A brief history of the future

A brief history of the future
From “The Future of Engineering”: Interpretation of the events in the past is the only valid method of predicting the future. The tremendous advances of our own civilization during the past 100 years are due more than anything else to the harnessing of the power of steam and the utilization of the energy in coal and water power. The socially important aspect of the machine age is not the machines themselves but is to be found in the fact that increased productive power has released human thought and energy for development in directions other than mere existence. If “the pathway to the future is in the hands of the engineer,” then he has a very grave responsibility! It is not enough that he should produce new implements for man’s desires; he must take a leading part in seeing to it that the new world which he is creating is a good sort of a place in which to live.

From “The Economics of Year 2001”: The upper classes in the United States are rich, but the average income recipient has unsatisfied wants and there are substantial pockets of poverty. If we discuss 2001, however, we can pass the problem of abundance. At 3 per cent rate of growth, income per capita will be more than doubled by that year. The less developed countries may not have come very far by 2001, but they will have controlled their population rates of growth, I venture to predict, and their rates of growth in goods and services will be substantial. I assert that economics in 2001 will have the answers to a lot of questions we cannot answer today. Economics is like meteorology—a field where small differences in the relations among variables are critical to the character of the outcome. Unhappily, in its strong subjective element it has one disadvantage over meteorology. Unlike raindrops, people adjust their behavior.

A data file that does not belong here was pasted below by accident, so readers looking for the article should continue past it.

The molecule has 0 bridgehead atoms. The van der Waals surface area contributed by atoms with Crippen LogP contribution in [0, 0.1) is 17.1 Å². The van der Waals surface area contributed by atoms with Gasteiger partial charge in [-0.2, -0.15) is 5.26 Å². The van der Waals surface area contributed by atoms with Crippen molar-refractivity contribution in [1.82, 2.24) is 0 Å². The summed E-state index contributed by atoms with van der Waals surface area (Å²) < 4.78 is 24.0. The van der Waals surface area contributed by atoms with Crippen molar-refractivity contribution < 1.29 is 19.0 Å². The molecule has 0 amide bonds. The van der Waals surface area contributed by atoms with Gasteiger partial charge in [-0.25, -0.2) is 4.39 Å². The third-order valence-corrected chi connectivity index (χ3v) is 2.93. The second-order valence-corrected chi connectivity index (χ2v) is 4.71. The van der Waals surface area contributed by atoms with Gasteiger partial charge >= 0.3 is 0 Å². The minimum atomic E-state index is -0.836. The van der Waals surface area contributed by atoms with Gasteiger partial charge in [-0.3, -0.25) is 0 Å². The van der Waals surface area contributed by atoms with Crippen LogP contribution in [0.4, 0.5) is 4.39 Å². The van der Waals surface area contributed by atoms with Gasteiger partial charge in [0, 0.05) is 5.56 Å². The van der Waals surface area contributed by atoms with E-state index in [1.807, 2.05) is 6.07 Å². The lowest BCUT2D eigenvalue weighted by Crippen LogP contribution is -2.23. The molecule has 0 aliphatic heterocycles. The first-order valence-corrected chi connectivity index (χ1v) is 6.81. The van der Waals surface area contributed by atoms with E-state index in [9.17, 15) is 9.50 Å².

From “Building the Information Marketplace”: The vision I have is of an information infrastructure that would make it easy for the computers in every home, office, school, and factory to interconnect. Text, movies, software, and more would move easily over this substrate. By speeding up many of today’s tasks and making possible an almost unlimited number of new activities, this infrastructure should improve our economy and our way of life. The National Information Infrastructure  would make possible a United States where business mail would routinely reach its destination in five seconds instead of five days; where goods would be ordered and paid for electronically; where a retired engineer in Florida could teach high school algebra to students in New York City; where a parent could deliver office work to a distant employer while taking care of young children at home—and on the list goes.
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